Teachers, Police Officers Voice School Safety Concerns to Sen. Manchin
Written by Nicole Porter
Last updated on February 01, 2013 @ 5:09PM
Created on January 16, 2013 @ 6:12PM
On the same day President Barack Obama signed 23 gun control executive orders and spoke about the society of violence, US Senator Joe Manchin was in Harrison County to hear what everyone thinks of school safety in relation to this issue.
For a little more than an hour, the floor in the Robert C. Byrd High School auditorium was open to police officers, teachers and other school officials to openly talk to Senator Manchin about what they think needs done to make sure our schools are safe. The topics varied and as you can expect, opinions were very different.
Since 2008, the Mountain State has spent $31-million on school safety issues. Most people at the roundtable agreed that more federal money is needed to help update the safety issues.
This led to a discussion on the Prevention Resource Officers and who should be able to carry guns in school. A lot of the teachers said they wouldn't feel comfortable carrying guns; however, a ROTC teacher said he thinks he's more than trained to carry one. Some said it should be an option for teachers if they'd like.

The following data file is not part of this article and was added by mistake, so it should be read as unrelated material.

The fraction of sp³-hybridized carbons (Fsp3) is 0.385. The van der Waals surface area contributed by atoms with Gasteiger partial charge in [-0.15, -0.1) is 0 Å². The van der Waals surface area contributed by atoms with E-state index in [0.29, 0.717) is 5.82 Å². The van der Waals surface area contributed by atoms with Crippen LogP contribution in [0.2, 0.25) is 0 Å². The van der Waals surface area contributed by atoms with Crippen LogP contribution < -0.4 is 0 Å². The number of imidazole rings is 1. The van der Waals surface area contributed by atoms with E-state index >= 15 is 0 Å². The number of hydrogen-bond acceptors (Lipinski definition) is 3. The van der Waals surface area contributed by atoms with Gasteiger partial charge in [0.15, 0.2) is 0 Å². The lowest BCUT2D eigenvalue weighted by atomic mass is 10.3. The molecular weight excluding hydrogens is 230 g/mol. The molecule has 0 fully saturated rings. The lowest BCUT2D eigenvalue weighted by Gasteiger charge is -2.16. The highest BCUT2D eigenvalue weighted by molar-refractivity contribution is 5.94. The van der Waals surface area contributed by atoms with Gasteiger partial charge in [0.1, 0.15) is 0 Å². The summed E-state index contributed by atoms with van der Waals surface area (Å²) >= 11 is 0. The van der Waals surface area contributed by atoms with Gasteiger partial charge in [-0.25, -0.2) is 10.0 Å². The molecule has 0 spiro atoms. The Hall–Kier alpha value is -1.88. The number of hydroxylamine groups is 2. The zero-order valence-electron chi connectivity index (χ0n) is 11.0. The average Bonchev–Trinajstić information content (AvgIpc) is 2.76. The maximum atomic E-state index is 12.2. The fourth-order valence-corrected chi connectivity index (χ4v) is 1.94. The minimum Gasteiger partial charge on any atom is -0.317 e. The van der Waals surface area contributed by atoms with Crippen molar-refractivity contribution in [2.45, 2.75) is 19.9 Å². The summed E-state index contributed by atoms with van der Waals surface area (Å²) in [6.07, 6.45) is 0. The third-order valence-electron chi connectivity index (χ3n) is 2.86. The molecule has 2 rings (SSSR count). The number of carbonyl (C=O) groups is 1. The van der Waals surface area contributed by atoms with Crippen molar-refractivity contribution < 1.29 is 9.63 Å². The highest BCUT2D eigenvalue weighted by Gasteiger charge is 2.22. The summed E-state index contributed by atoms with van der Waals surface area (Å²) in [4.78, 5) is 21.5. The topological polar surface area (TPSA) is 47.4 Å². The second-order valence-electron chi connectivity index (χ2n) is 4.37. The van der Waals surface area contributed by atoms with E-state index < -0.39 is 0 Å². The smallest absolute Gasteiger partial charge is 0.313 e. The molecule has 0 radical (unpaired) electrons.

The teachers said more actually needs focused on counselors and the mental health issues. They said they're able to track these issues starting at a young age. They thought the addition of PRO's in the elementary schools could help curb problems.
Almost everyone in the room agreed that video games show a nature of violence which then becomes a problem for the students.
Senator Manchin plans to take these ideas back to Washington. He's also introduced legislation for a commission on mass violence to gather information like he did in Harrison County.
"When you gather all the information, then you're able to sit down and say, how do you truly change the environment, the culture? How do you keep the most precious place we have, our schools, our students and our educators safe?" said Senator Manchin.
Harrison County Superintendent Susan Collins said this information will also help the county while checking safety issues. She said hearing from the teachers and the students was very beneficial because they are the ones directly affected.
"We have heard now from the various groups. We've heard the things that they feel is important to them, especially our teachers and our students. What is it that matters to them? And we take that to heart," she said.
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